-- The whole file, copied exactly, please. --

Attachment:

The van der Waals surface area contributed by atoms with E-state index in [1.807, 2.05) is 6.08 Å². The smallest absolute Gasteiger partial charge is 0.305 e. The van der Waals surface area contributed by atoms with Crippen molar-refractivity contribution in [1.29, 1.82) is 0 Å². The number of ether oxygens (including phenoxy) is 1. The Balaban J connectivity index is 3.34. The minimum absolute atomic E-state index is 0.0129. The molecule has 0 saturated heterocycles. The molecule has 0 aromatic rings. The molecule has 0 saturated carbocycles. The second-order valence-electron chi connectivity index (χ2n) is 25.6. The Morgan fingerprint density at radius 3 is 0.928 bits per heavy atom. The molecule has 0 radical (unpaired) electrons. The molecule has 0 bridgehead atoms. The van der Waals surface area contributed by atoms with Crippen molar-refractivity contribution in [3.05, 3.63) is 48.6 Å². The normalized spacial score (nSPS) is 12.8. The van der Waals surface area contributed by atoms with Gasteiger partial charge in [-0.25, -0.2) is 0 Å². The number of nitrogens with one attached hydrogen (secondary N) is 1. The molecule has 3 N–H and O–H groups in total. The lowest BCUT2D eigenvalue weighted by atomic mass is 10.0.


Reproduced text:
The van der Waals surface area contributed by atoms with E-state index in [1.807, 2.05) is 6.08 Å². The smallest absolute Gasteiger partial charge is 0.305 e. The van der Waals surface area contributed by atoms with Crippen molar-refractivity contribution in [1.29, 1.82) is 0 Å². The number of ether oxygens (including phenoxy) is 1. The Balaban J connectivity index is 3.34. The minimum absolute atomic E-state index is 0.0129. The molecule has 0 saturated heterocycles. The molecule has 0 aromatic rings. The molecule has 0 saturated carbocycles. The second-order valence-electron chi connectivity index (χ2n) is 25.6. The Morgan fingerprint density at radius 3 is 0.928 bits per heavy atom. The molecule has 0 radical (unpaired) electrons. The molecule has 0 bridgehead atoms. The van der Waals surface area contributed by atoms with Crippen molar-refractivity contribution in [3.05, 3.63) is 48.6 Å². The normalized spacial score (nSPS) is 12.8. The van der Waals surface area contributed by atoms with Gasteiger partial charge in [-0.25, -0.2) is 0 Å². The number of nitrogens with one attached hydrogen (secondary N) is 1. The molecule has 3 N–H and O–H groups in total. The lowest BCUT2D eigenvalue weighted by atomic mass is 10.0.